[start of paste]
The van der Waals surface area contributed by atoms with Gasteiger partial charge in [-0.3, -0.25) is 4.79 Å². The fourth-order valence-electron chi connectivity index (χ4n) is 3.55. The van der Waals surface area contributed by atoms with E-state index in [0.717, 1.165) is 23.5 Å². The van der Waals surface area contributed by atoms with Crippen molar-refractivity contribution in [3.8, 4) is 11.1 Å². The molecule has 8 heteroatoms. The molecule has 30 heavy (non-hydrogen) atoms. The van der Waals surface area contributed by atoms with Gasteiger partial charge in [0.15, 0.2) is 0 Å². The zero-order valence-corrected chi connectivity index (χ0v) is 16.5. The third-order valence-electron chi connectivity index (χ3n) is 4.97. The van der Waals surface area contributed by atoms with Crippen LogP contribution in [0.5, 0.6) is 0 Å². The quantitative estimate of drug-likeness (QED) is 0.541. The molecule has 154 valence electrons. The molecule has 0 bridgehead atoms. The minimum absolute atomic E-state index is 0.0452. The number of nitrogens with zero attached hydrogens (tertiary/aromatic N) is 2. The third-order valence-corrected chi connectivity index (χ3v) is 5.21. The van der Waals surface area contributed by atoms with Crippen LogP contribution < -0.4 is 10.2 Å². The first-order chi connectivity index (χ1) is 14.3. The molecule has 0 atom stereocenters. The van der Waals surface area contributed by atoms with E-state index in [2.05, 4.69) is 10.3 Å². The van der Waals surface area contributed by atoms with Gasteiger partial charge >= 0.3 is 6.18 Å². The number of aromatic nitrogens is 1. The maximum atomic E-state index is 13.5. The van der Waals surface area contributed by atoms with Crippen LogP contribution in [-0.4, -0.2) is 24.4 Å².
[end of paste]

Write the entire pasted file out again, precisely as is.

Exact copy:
The van der Waals surface area contributed by atoms with Gasteiger partial charge in [-0.3, -0.25) is 4.79 Å². The fourth-order valence-electron chi connectivity index (χ4n) is 3.55. The van der Waals surface area contributed by atoms with E-state index in [0.717, 1.165) is 23.5 Å². The van der Waals surface area contributed by atoms with Crippen molar-refractivity contribution in [3.8, 4) is 11.1 Å². The molecule has 8 heteroatoms. The molecule has 30 heavy (non-hydrogen) atoms. The van der Waals surface area contributed by atoms with Gasteiger partial charge in [0.15, 0.2) is 0 Å². The zero-order valence-corrected chi connectivity index (χ0v) is 16.5. The third-order valence-electron chi connectivity index (χ3n) is 4.97. The van der Waals surface area contributed by atoms with Crippen LogP contribution in [0.5, 0.6) is 0 Å². The quantitative estimate of drug-likeness (QED) is 0.541. The molecule has 154 valence electrons. The molecule has 0 bridgehead atoms. The minimum absolute atomic E-state index is 0.0452. The number of nitrogens with zero attached hydrogens (tertiary/aromatic N) is 2. The third-order valence-corrected chi connectivity index (χ3v) is 5.21. The van der Waals surface area contributed by atoms with Crippen LogP contribution < -0.4 is 10.2 Å². The first-order chi connectivity index (χ1) is 14.3. The molecule has 0 atom stereocenters. The van der Waals surface area contributed by atoms with E-state index in [2.05, 4.69) is 10.3 Å². The van der Waals surface area contributed by atoms with Gasteiger partial charge >= 0.3 is 6.18 Å². The number of aromatic nitrogens is 1. The maximum atomic E-state index is 13.5. The van der Waals surface area contributed by atoms with Crippen LogP contribution in [-0.4, -0.2) is 24.4 Å².